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Better together: Bacterial endosymbionts are essential for the reproduction of a fungus

Endosymbiotic relationshipsin which one organism lives within anotherare striking examples of mutualism, and can often significantly shape the biology of the participant species. In new findings that highlight the extent to which a host organism can become dependent on its internal symbiont, researchers have identified a case in which the reproduction of a fungus has become dependent on bacteria that live within its cytoplasm. The findings, which appear online in the journal Current Biology on April 5th, are reported by Laila Partida and Christian Hertweck from the Leibniz Institute for Natural Product Research and Infection Biology in Jena, Germany.

The particular partnership under study is the symbiosis of the fungus Rhizopus microsporus and Burkholderia bacteria that live within its cells. The two species effectively team up to break down young rice plants for their nutrients, causing a plant disease known as rice seedling blight. Past work from the research group had revealed that the Burkholderia bacteria play a critical role in the virulence of the fungus against rice seedlings: The bacteria produce a plant poison known as rhizoxin, which has been shown to be the causative agent in rice seedling blight.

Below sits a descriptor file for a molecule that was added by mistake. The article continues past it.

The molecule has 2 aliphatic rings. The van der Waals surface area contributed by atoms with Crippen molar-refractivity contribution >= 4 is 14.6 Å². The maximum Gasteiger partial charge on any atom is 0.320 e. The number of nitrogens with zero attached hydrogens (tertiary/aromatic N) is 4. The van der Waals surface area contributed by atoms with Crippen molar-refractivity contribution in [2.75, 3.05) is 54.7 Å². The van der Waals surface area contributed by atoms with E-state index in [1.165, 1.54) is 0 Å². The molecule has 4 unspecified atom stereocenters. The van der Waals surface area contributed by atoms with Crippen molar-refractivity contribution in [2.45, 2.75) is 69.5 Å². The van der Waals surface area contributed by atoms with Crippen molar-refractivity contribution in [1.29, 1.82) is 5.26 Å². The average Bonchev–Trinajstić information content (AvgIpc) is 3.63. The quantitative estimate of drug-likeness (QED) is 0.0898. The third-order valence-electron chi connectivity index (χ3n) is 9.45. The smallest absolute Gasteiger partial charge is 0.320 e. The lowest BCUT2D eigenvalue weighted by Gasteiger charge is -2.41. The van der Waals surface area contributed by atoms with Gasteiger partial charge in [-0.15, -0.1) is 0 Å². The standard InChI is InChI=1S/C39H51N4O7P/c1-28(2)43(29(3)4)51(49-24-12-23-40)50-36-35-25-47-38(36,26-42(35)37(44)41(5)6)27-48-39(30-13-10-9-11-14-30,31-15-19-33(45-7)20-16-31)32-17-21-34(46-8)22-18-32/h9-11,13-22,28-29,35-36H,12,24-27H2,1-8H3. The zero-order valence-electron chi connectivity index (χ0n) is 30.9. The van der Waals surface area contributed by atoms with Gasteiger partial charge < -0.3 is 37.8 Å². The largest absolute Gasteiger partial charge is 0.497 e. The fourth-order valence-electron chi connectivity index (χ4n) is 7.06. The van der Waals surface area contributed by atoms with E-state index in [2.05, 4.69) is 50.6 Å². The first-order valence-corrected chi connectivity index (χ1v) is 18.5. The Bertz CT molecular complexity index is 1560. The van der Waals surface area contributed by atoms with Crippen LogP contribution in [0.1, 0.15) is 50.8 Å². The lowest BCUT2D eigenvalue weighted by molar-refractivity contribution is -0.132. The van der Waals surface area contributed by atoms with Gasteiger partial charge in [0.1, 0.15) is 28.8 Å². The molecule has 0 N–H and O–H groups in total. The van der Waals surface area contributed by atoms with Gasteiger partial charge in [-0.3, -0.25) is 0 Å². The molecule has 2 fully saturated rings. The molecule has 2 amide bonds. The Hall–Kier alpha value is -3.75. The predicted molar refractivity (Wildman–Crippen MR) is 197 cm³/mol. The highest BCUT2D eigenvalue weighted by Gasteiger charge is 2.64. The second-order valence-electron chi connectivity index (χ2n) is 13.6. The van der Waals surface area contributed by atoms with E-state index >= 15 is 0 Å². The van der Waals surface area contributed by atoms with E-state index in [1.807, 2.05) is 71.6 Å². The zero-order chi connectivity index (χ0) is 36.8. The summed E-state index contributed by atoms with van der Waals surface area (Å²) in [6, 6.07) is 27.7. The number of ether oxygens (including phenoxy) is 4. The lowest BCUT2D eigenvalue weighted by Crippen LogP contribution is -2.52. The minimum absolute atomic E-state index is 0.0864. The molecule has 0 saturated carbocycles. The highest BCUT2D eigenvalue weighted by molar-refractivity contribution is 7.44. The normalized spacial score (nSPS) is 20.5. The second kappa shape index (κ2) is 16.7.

The researchers now report a second, striking benefit conferred on the fungus by its intracellular symbiont. When the bacteria are eliminated from the fungus with antibiotic treatment, the fungal cells are no longer able to form spores, suggesting that the bacterial symbiont is in fact required for this mode of fungal reproduction. Spore formation in fungi is a universal process that allows the rapid distribution of fungal cells. The new findings appear to represent the first known case in which spore formationalso known as vegetative reproductiondepends on the presence of another organism.

The researchers found that when both organisms were brought together to re-establish the symbiosis, sporulation was restored in the fungus
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Contact: Erin Doonan
edoonan@cell.com
617-397-2802
Cell Press
5-Apr-2007


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